ground that, after they have suffered awhile here, they shall have a glorious

resurrection, are acting a foolish and unprofitable part. (30—35.) II. He shows what will be the nature of the resurrection-bodies, and in what manner this great work will be performed. (35-49.)

III. He shows what will become of those who will be found alive at the day of judgment. (50:-57.) This important and animating discussion is followed by

The use which we should make of this doctrine. (58.) 1 Part III. contains the conclusion, comprising directions relative to

the contributions for the saints at Jerusalem, promises that the apostle would shortly visit them, and salutations to various members of the church at Corinth. (xvi.)

IV. Although the subscription to this Epistle purports that it was written at Philippi, yet, as this directly contradicts Saint Paul's own declaration in xvi. 8., we must look to the Epistle itself for notes of time, that may enable us to ascertain its date. We have seen that

i Dr. A. Clarke on 1 Cor. xv.

2 The Jews, who lived out of Palestine, were chiefly engaged in trade, and were generally in more affluent circumstances than those who resided in Judæa, to whom tliey usually sent an annual relief. (Vitringa de Syn. Vet. lib. iii. p. i. c. 13.) Now, as the Gentile Christians became brethren to the Jews, and partook of their spiritual riches, Saint Paul thought it equitable that the Greek Christians should contribute to the support of their poorer brethren in Judæa. (Rom. xv. 26, 27.) When he was at Jerusalem, he had promised Peter and James that he would collect alms for this purpose (Gal. ii. 10.); and accordingly we find (1 Cor. xvi. 14.) that he made a collection among the Christians at Corinth. Michaelis, vol. iv. p. 61.

3 See pp. 317, 318. supra. Michaelis is of opinion that the mistake in the subscription arose from misunderstanding despxopai (xvi. 5.) to mean I am now tra




Saint Paul, on his departure from Corinth, went into Asia, and visited Ephesus, Jerusalem, and Antioch, after which, passing through Galatia and Phrygia, he returned to Ephesus, where he remained three years. (Acts xvii. 18-23. xix. 1. XX. 31.) At the close of his residence at Ephesus, Saint Paul wrote this Epistle, as appears from 1 Cor. xvi. 8. where he says, “I will tarry at Ephesus until Pentecost ;" and that it was written at the preceding Easter, is further evident from verse 7. where the apostle uses this expression, "ye are unleavened,” – that is, ye are now celebrating the feast of unleavened bread. Now, as Saint Paul's departure from Ephesus, after residing there three years, took place about the year of Christ 57, it follows that the first Epistle to the Corinthians was written about that time.

The genuineness of Saint Paul's first Epistle to the Corinthians was never doubted. It was cited or alluded to repeatedly by Clement of Rome, Ignatius, and Polycarp,' in the first century. In the following century it was cited by Tatian, Irenæus, Athenagoras," and Clement of Alexandria. In the third century, this Epistle was acknowledged to be Saint Paul's by Tertullian, Caius," and Origen." The testimonies of later writers are too numerous and explicit to render any detail of them necessary.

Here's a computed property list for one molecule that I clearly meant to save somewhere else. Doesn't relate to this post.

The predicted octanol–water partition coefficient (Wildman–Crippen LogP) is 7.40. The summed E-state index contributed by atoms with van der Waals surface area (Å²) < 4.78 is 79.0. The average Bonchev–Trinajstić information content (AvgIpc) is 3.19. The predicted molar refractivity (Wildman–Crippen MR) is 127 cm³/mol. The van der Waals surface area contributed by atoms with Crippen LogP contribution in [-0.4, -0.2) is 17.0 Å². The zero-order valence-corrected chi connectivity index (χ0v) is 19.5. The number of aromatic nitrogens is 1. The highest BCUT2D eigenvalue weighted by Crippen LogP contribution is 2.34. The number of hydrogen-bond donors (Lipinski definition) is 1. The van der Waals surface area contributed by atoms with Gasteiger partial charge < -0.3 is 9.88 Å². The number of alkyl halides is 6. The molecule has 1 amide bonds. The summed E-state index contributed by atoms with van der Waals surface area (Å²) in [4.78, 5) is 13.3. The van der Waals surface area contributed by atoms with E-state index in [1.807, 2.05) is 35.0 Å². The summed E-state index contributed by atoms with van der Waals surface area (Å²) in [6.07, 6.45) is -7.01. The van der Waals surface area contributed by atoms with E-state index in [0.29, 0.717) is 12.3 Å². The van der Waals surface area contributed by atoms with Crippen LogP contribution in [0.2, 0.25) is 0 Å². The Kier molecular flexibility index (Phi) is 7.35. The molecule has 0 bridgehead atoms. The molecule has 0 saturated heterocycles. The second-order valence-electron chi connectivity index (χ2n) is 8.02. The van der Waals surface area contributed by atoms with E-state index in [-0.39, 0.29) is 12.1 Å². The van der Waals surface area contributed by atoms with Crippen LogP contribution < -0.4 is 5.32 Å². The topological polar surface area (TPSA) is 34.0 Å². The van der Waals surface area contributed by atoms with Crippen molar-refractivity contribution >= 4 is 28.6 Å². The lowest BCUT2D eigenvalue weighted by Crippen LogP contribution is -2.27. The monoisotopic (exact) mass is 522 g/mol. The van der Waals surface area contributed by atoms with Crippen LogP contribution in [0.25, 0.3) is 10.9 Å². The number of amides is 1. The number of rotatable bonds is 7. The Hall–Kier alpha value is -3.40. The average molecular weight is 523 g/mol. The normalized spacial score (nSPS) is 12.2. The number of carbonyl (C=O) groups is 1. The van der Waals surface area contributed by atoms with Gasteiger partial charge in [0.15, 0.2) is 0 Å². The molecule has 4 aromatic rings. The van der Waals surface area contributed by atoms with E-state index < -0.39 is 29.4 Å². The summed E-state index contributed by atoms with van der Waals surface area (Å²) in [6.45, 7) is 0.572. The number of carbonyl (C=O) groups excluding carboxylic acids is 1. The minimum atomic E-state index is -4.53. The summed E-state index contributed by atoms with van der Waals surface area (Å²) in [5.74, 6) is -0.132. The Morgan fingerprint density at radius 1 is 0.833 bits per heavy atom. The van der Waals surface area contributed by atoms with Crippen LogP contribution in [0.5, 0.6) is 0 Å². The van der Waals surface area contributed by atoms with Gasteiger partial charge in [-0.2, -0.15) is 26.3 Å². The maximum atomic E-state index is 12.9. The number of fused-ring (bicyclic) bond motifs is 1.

V. An important question has been much agitated, Whether Saint Paul wrote any other Epistles to the Corinthians besides those we now have. In 1 Cor. v. 9. the following words occur Εγραψα υμιν εν τη επιςολη, which in our version is rendered-Ihare written to you in an epistle. From this text it has been inferred, that Saint Paul had already written to the Corinthians an Episte which is no longer extant, and to which he alludes ; while others contend, that by on ET150Mn he means only the Epistle which he is writing. The former opinion is advocated by Calvin, Beza, Grotius, Čappel, Witsius, Le Clerc, Heinsius, Mill, Wetstein, Beausobre, Bishop Pearce, Dr. Doddridge, Mr. Scott, Michaelis, Storr, Rosenmüller, and Schleusner : and the latter opinion, after Chrysostom, Theodoret, and other fathers, is defended by Fabricius, Glassius, Calinet, Dr. Whitby, Stosch, Jer. Jones, Drs. Edwards, Lardner, and Macknight, Purver, Archbishop Newcome, Bishop Tomline (whose words are adopted by Bishop Mant and Dr. D'Oyley), and Bishop Middleton. A third opinion is that of Dr. velling through, instead of “my route is through Macedonia,” which it evidently

Vol. iv. p. 43. 1 Michaelis, vol. iv. p. 42. Paley's Horæ Paulinæ, p. 96. Mill, Whitby, Michaelis, Benson, and almost all modern commentators and critics, agree in the above date.

2 Lardner's Works, Avo. vol. ii. p. 36.; 4to. vol. i. p. 297.
3 Ibid. &vo. vol. ii. pp. 74, 75. ; 4to. vol. i. pp. 318, 319.
4 Ibid. 8vo. vol. ii. pp. 91. 94. ; 4to. vol. i. pp. 327. 329.
5 Ibid. 8vo. vol. ii. p. 140.; 4to. vol. i. p. 355.
6 Ibid. 8vo. vol. ii. p. 163. ; 4to. vol. i. p. 368.
7 Ibid. 8vo. vol. ii. p. 185. ; 4to. vol. i.
8 Ibid. 8vo. vol. ii. p. 222. ; 4to. vol. i. p. 401.
9 Ibid. 8vo. vol. ii. p. 263. ; 4to. vol. i.
10 Ibid. 8vo. vol. ii. pp. 374, 375. ; 4to. vol. i. pp. 482, 483.
11 Ibid. 8vo. vol. ü. p. 471.; 4to. vol. i. p. 535.